I posted over a year ago about seed resources and the varieties we plant. Well over time things have changed. We’ve learned more about our property and weather patterns here and have been able to adjust it. Of course it will always be a moving target over time, but for now these are what we’ve settled on.
So this is our layout. Click on the image to get a better view. I’ve located everything by using companion planting and crop rotation. Next week I’ll be finishing up my series on garden planning and you’ll see what I mean by companion planting.
All of our varieties are open pollinated or heirlooms. Here are the following varieties we’ll be growing and why we are choosing them:
Tried but True:
Beans (Dry): Speckled Cranberry, Cherokee Trail of Tears. Both have done really well for us. The Speckled Cranberry beans produce large pods filled with big beans. The Cherokee Trail of Tears has smaller beans, but very long beans.
Brussels Sprouts: Evesham Special. We’ve tried these and they’ve done well. It’s tough to find open pollinated varieties. We found these seeds in the UK.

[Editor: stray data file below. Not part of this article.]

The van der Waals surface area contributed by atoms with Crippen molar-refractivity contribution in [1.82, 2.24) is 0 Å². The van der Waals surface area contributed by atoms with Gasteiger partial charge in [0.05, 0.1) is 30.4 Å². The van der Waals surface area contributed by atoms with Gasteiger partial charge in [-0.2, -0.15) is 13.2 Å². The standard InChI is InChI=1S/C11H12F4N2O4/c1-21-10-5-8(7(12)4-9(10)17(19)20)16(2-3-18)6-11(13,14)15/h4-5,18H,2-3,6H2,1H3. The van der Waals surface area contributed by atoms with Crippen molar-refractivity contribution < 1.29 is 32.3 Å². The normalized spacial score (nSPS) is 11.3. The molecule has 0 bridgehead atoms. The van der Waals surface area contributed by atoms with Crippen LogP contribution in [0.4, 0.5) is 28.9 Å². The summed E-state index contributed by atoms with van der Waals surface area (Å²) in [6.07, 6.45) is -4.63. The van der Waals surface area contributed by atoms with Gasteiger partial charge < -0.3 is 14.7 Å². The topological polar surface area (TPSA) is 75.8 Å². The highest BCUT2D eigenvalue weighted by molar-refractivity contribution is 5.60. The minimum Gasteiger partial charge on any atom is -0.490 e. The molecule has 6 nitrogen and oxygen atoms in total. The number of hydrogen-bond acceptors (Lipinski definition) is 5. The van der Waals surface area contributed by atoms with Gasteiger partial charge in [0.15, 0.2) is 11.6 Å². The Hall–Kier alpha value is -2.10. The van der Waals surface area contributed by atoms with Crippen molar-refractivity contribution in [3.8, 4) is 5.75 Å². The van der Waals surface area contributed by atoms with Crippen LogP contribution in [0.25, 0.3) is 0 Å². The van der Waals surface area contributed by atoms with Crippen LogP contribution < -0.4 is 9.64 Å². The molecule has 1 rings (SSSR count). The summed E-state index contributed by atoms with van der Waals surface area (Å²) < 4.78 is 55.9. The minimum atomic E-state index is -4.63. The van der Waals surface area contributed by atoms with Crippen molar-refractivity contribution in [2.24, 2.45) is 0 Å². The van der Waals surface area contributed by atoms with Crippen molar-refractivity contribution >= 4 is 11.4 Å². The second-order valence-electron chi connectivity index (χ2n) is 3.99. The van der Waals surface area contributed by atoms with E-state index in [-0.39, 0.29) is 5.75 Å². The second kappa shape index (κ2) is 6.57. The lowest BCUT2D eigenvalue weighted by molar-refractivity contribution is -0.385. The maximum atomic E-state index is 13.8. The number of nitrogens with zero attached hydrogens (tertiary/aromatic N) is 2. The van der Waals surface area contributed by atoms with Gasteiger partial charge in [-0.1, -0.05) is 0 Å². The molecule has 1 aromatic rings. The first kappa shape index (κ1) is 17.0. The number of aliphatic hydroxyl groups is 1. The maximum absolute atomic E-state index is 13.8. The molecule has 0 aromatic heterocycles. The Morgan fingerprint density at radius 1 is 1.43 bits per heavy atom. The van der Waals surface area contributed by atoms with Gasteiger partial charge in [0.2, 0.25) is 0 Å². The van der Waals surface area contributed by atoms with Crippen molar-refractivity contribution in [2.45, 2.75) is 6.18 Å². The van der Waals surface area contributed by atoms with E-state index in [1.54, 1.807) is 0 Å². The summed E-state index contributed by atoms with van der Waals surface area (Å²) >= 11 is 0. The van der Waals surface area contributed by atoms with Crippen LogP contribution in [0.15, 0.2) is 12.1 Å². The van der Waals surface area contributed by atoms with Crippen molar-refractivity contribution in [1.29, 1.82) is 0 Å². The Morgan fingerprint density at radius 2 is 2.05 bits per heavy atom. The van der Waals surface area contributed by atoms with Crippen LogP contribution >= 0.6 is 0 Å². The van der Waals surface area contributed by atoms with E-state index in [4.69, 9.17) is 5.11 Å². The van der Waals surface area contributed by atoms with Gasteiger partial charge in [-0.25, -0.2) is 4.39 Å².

Cabbage: January King and Mammoth Red Rock. Both outpaced all other varieties of cabbage that I’ve grown.
Cauliflower: Giant of Naples. These produce nice big heads that are covered well with leaves so we don’t need to blanch them while they grow.
Corn: Bloody Butcher. I love this corn and I don’t know why I didn’t just stick with it last year. The stalks get HUGE! Usually around 12′ tall. Each stalk has 2-6 large ears of corn. The corn can be eaten young on the cob or you can let it dry for grinding and posole. It makes wonderful purple tortillas.
Eggplant: Rosa Bianca. We grew these and Ping Tung last year and these outgrew and out produced the Japanese style eggplants.
Lettuce: Cimmaron. A red romaine type that I have found to be slow to bolt and doesn’t get bitter in the heat.
Parsnip: Hollow Crown. These worked really well for us and stayed tender for quite awhile. They also took well to planting after germination.
Peas (Shelling): Green Arrow. This grows like crazy here. CRAZY. Lots of big pods stuffed with peas.
Peas (Snap): Amish Snap. To be honest, there aren’t very many heirloom snap pea varieties and of them these grow the best and taste the sweetest.
Peppers (Hot): Joe E Parker. A fabulous roasting pepper from the Hatch region in New Mexico. This year we’ll be definitely growing a lot more of these! Jalapeno. We’re going to make another attempt at growing jalapenos. Every year they come out too mild. This time we saved seed from some very hot jalapenos.